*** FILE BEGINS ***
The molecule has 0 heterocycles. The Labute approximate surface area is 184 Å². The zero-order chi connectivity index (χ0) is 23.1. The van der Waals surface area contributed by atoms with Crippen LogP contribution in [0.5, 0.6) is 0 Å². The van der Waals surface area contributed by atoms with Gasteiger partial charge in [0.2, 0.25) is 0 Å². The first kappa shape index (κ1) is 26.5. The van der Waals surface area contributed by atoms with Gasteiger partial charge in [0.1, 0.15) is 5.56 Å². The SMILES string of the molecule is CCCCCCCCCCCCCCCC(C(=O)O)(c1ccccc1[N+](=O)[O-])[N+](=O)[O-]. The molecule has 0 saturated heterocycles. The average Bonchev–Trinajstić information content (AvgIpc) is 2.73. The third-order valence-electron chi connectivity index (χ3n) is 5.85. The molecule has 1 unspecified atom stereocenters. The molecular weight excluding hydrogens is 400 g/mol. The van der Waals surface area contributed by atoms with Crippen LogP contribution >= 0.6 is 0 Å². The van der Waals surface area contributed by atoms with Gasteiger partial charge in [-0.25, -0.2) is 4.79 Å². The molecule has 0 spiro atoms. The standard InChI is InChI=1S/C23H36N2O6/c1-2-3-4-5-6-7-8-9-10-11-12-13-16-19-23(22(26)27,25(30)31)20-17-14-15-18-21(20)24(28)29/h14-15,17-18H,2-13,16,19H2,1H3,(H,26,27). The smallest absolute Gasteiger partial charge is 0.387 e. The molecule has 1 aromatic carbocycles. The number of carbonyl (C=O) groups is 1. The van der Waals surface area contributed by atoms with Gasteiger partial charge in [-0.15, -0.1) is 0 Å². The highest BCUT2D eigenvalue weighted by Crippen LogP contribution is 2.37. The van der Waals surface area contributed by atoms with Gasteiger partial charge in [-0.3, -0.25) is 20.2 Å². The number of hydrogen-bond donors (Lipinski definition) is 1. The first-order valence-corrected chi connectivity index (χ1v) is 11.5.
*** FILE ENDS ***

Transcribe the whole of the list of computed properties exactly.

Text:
The molecule has 0 heterocycles. The Labute approximate surface area is 184 Å². The zero-order chi connectivity index (χ0) is 23.1. The van der Waals surface area contributed by atoms with Crippen LogP contribution in [0.5, 0.6) is 0 Å². The van der Waals surface area contributed by atoms with Gasteiger partial charge in [0.2, 0.25) is 0 Å². The first kappa shape index (κ1) is 26.5. The van der Waals surface area contributed by atoms with Gasteiger partial charge in [0.1, 0.15) is 5.56 Å². The SMILES string of the molecule is CCCCCCCCCCCCCCCC(C(=O)O)(c1ccccc1[N+](=O)[O-])[N+](=O)[O-]. The molecule has 0 saturated heterocycles. The average Bonchev–Trinajstić information content (AvgIpc) is 2.73. The third-order valence-electron chi connectivity index (χ3n) is 5.85. The molecule has 1 unspecified atom stereocenters. The molecular weight excluding hydrogens is 400 g/mol. The van der Waals surface area contributed by atoms with Crippen LogP contribution >= 0.6 is 0 Å². The van der Waals surface area contributed by atoms with Gasteiger partial charge in [-0.25, -0.2) is 4.79 Å². The molecule has 0 spiro atoms. The standard InChI is InChI=1S/C23H36N2O6/c1-2-3-4-5-6-7-8-9-10-11-12-13-16-19-23(22(26)27,25(30)31)20-17-14-15-18-21(20)24(28)29/h14-15,17-18H,2-13,16,19H2,1H3,(H,26,27). The smallest absolute Gasteiger partial charge is 0.387 e. The molecule has 1 aromatic carbocycles. The number of carbonyl (C=O) groups is 1. The van der Waals surface area contributed by atoms with Gasteiger partial charge in [-0.15, -0.1) is 0 Å². The highest BCUT2D eigenvalue weighted by Crippen LogP contribution is 2.37. The van der Waals surface area contributed by atoms with Gasteiger partial charge in [-0.3, -0.25) is 20.2 Å². The number of hydrogen-bond donors (Lipinski definition) is 1. The first-order valence-corrected chi connectivity index (χ1v) is 11.5.